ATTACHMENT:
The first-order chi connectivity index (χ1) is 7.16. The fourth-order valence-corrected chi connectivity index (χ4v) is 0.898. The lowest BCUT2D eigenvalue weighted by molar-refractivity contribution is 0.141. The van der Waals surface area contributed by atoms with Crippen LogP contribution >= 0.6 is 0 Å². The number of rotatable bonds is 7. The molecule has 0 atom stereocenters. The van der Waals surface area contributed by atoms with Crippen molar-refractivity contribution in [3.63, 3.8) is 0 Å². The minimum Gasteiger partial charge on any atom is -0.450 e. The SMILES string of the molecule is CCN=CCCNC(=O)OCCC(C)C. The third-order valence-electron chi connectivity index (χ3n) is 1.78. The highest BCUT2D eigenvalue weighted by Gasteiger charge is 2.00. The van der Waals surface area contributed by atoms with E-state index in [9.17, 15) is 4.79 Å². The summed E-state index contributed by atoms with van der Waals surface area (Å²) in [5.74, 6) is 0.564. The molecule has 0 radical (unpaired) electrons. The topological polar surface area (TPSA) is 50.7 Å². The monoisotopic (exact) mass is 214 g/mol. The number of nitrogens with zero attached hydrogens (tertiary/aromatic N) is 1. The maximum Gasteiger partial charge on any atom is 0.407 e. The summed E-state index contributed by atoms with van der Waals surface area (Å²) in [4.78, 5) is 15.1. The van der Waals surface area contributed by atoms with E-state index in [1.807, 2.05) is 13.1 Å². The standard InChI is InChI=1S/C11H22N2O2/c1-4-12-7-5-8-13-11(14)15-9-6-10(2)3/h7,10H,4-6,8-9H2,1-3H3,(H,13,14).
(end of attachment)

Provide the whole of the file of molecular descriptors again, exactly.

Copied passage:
The first-order chi connectivity index (χ1) is 7.16. The fourth-order valence-corrected chi connectivity index (χ4v) is 0.898. The lowest BCUT2D eigenvalue weighted by molar-refractivity contribution is 0.141. The van der Waals surface area contributed by atoms with Crippen LogP contribution >= 0.6 is 0 Å². The number of rotatable bonds is 7. The molecule has 0 atom stereocenters. The van der Waals surface area contributed by atoms with Crippen molar-refractivity contribution in [3.63, 3.8) is 0 Å². The minimum Gasteiger partial charge on any atom is -0.450 e. The SMILES string of the molecule is CCN=CCCNC(=O)OCCC(C)C. The third-order valence-electron chi connectivity index (χ3n) is 1.78. The highest BCUT2D eigenvalue weighted by Gasteiger charge is 2.00. The van der Waals surface area contributed by atoms with E-state index in [9.17, 15) is 4.79 Å². The summed E-state index contributed by atoms with van der Waals surface area (Å²) in [5.74, 6) is 0.564. The molecule has 0 radical (unpaired) electrons. The topological polar surface area (TPSA) is 50.7 Å². The monoisotopic (exact) mass is 214 g/mol. The number of nitrogens with zero attached hydrogens (tertiary/aromatic N) is 1. The maximum Gasteiger partial charge on any atom is 0.407 e. The summed E-state index contributed by atoms with van der Waals surface area (Å²) in [4.78, 5) is 15.1. The van der Waals surface area contributed by atoms with E-state index in [1.807, 2.05) is 13.1 Å². The standard InChI is InChI=1S/C11H22N2O2/c1-4-12-7-5-8-13-11(14)15-9-6-10(2)3/h7,10H,4-6,8-9H2,1-3H3,(H,13,14).